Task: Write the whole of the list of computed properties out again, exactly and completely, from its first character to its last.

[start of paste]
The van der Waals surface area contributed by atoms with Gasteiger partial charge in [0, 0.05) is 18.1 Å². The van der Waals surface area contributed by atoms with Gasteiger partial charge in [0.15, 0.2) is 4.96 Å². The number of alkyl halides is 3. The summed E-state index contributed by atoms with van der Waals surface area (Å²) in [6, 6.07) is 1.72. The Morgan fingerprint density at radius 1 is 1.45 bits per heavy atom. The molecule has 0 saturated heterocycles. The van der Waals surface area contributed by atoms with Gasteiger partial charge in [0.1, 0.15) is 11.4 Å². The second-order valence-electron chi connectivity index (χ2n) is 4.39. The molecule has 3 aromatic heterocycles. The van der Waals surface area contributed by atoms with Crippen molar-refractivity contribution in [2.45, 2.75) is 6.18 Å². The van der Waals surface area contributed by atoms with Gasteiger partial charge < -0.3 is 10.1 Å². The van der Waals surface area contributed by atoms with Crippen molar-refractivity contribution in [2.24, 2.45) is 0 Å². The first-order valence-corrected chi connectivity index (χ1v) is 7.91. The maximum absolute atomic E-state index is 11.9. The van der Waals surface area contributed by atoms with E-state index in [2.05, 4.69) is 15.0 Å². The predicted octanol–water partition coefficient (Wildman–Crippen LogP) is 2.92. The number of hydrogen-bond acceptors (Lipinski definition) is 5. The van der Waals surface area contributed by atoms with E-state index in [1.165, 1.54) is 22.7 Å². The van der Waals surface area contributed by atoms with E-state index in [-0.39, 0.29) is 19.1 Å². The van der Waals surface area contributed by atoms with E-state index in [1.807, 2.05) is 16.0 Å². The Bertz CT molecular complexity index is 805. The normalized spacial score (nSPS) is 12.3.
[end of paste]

The van der Waals surface area contributed by atoms with Gasteiger partial charge in [0, 0.05) is 18.1 Å². The van der Waals surface area contributed by atoms with Gasteiger partial charge in [0.15, 0.2) is 4.96 Å². The number of alkyl halides is 3. The summed E-state index contributed by atoms with van der Waals surface area (Å²) in [6, 6.07) is 1.72. The Morgan fingerprint density at radius 1 is 1.45 bits per heavy atom. The molecule has 0 saturated heterocycles. The van der Waals surface area contributed by atoms with Gasteiger partial charge in [0.1, 0.15) is 11.4 Å². The second-order valence-electron chi connectivity index (χ2n) is 4.39. The molecule has 3 aromatic heterocycles. The van der Waals surface area contributed by atoms with Crippen molar-refractivity contribution in [2.45, 2.75) is 6.18 Å². The van der Waals surface area contributed by atoms with Gasteiger partial charge < -0.3 is 10.1 Å². The van der Waals surface area contributed by atoms with Crippen molar-refractivity contribution in [2.24, 2.45) is 0 Å². The first-order valence-corrected chi connectivity index (χ1v) is 7.91. The maximum absolute atomic E-state index is 11.9. The van der Waals surface area contributed by atoms with E-state index in [2.05, 4.69) is 15.0 Å². The predicted octanol–water partition coefficient (Wildman–Crippen LogP) is 2.92. The number of hydrogen-bond acceptors (Lipinski definition) is 5. The van der Waals surface area contributed by atoms with E-state index in [1.165, 1.54) is 22.7 Å². The van der Waals surface area contributed by atoms with E-state index in [-0.39, 0.29) is 19.1 Å². The van der Waals surface area contributed by atoms with E-state index in [1.807, 2.05) is 16.0 Å². The Bertz CT molecular complexity index is 805. The normalized spacial score (nSPS) is 12.3.